Low noise techniques applied to a piezoceramic receiver for gas coupled ultrasonic flaw detection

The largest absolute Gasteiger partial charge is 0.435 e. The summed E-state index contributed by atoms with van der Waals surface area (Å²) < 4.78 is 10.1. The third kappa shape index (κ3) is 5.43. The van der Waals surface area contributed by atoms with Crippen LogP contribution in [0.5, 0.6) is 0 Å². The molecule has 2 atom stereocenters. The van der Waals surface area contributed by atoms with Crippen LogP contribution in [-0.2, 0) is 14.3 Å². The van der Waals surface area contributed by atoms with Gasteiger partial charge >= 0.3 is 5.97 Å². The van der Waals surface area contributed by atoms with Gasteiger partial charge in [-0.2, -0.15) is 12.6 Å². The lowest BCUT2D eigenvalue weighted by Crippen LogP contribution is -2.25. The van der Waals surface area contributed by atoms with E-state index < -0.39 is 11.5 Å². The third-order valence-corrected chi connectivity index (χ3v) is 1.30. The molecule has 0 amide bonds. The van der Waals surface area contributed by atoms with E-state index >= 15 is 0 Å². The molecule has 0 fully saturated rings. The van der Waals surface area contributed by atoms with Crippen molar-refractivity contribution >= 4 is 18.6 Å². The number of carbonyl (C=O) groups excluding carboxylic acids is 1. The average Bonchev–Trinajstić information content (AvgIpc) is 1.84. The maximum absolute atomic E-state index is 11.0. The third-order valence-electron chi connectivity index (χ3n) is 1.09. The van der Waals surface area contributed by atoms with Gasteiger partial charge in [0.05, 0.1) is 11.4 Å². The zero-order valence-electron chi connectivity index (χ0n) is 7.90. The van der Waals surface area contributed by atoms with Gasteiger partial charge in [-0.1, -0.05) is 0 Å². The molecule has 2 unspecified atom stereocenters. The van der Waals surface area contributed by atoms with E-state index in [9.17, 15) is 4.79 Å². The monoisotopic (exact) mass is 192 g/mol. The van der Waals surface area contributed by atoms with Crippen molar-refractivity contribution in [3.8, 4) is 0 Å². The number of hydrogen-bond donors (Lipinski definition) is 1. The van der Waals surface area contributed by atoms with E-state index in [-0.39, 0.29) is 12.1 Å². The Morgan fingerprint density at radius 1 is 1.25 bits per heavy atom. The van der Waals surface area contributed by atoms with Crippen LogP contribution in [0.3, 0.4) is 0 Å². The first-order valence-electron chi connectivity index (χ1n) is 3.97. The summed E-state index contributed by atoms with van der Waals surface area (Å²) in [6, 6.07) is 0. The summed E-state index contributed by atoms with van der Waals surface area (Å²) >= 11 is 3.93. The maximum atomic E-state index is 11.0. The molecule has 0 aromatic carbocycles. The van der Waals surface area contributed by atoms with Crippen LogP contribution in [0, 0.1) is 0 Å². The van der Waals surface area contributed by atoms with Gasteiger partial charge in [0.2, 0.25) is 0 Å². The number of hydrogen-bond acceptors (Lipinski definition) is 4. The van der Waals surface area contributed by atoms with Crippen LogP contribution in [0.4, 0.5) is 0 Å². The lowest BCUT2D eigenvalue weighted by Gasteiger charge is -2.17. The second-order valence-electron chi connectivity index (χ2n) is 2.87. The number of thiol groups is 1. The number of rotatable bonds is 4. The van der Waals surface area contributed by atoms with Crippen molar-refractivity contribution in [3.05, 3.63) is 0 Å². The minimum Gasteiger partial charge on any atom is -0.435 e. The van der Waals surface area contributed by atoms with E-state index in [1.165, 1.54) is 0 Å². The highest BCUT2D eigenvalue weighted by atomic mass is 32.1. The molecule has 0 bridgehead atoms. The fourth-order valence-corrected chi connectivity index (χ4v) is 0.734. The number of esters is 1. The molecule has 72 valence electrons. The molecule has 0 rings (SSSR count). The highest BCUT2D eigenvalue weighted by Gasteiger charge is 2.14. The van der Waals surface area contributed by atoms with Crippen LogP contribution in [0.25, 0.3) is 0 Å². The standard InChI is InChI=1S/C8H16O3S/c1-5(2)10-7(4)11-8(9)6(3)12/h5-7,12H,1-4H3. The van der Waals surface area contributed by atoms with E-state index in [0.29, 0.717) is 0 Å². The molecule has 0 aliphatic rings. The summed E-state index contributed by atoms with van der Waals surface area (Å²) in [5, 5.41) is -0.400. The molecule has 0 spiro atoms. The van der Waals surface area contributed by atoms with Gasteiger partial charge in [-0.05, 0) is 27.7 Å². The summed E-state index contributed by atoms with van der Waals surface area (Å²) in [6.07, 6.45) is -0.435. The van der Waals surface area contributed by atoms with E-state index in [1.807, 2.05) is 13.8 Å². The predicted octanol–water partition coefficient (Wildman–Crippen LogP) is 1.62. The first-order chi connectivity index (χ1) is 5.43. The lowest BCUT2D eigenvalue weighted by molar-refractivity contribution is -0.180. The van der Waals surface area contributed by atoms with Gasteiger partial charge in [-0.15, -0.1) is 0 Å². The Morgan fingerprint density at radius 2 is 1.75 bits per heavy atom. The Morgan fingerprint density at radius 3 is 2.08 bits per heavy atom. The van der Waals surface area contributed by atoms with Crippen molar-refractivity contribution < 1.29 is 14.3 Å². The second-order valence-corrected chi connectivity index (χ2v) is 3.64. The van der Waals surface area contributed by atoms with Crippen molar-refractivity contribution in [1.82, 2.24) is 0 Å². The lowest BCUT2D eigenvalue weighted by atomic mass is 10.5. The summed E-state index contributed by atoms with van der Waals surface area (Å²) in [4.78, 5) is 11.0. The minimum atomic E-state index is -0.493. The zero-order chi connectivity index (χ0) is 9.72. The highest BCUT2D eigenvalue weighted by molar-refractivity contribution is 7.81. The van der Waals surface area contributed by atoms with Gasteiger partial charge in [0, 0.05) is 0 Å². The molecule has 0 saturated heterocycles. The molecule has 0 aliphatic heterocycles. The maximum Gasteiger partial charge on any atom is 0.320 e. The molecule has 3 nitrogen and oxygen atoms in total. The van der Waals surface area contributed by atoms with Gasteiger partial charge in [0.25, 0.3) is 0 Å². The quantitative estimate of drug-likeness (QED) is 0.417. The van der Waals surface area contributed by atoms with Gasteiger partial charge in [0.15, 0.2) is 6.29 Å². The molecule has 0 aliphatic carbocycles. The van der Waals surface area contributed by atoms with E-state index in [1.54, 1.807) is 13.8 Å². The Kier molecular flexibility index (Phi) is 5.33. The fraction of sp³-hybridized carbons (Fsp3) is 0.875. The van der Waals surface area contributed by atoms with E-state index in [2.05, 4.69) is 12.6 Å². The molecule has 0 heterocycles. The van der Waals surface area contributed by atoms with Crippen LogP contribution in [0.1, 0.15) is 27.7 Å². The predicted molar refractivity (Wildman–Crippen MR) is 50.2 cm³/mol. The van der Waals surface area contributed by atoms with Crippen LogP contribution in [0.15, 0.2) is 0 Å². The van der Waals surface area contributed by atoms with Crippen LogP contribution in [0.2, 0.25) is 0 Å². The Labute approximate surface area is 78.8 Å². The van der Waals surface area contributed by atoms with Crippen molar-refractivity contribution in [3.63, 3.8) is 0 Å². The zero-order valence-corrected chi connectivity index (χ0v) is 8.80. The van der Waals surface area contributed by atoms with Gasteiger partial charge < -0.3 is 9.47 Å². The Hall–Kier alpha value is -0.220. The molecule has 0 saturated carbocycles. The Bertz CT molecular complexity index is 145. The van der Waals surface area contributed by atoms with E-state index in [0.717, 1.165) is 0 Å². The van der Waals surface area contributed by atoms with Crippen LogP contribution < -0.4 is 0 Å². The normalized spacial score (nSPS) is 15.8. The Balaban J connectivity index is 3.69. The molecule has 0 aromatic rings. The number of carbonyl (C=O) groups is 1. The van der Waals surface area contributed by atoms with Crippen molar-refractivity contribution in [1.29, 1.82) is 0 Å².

Piezoelectric plate transducers are commonly used for the generation and detection of ultrasonic signals and have applications in, for example, non-destructive testing and medical imaging. A rigorous theoretical investigation of thermal noise in plate transducers has been undertaken with the aim of establishing the absolute limits of receiver sensitivity in terms of both Minimum Detectable Power (MDP) and Minimum Detectable Force (MDF). The central feature of the work has been the development of two independent theories which provide identical results. One theory is based on an electrical approach which makes use of an extensively modified version of Hayward's linear systems model of the piezoelectric plate transducer, along with the well known work of Johnson and Nyquist. The other theory is based on a mechanical approach which makes use of the less well known work of Callen and Welton. Both theories indicate that only two parameters are required in order to determine the MDP and MDF of an open circuit transducer. These parameters are the transducer's characteristic acoustic impedance and its mechanical quality factor. Significantly, the thermally limited sensitivity of an open circuit receiving transducer has been shown not to be related to its electromechanical coupling efficiency or any of its electrical properties. By applying the new theories it has been possible to design an ultra low noise ultrasonic receiver with wide ranging applications. Among other things, this receiver has been used to demonstrate the viability of a robust and truly practical air-coupled Lamb wave scanner suitable for detecting defects in thin plates which can be made from almost any type of material. The complete system has sufficient sensitivity to allow rapid scanning without the requirement for transducer matching layers or electronic signal averaging.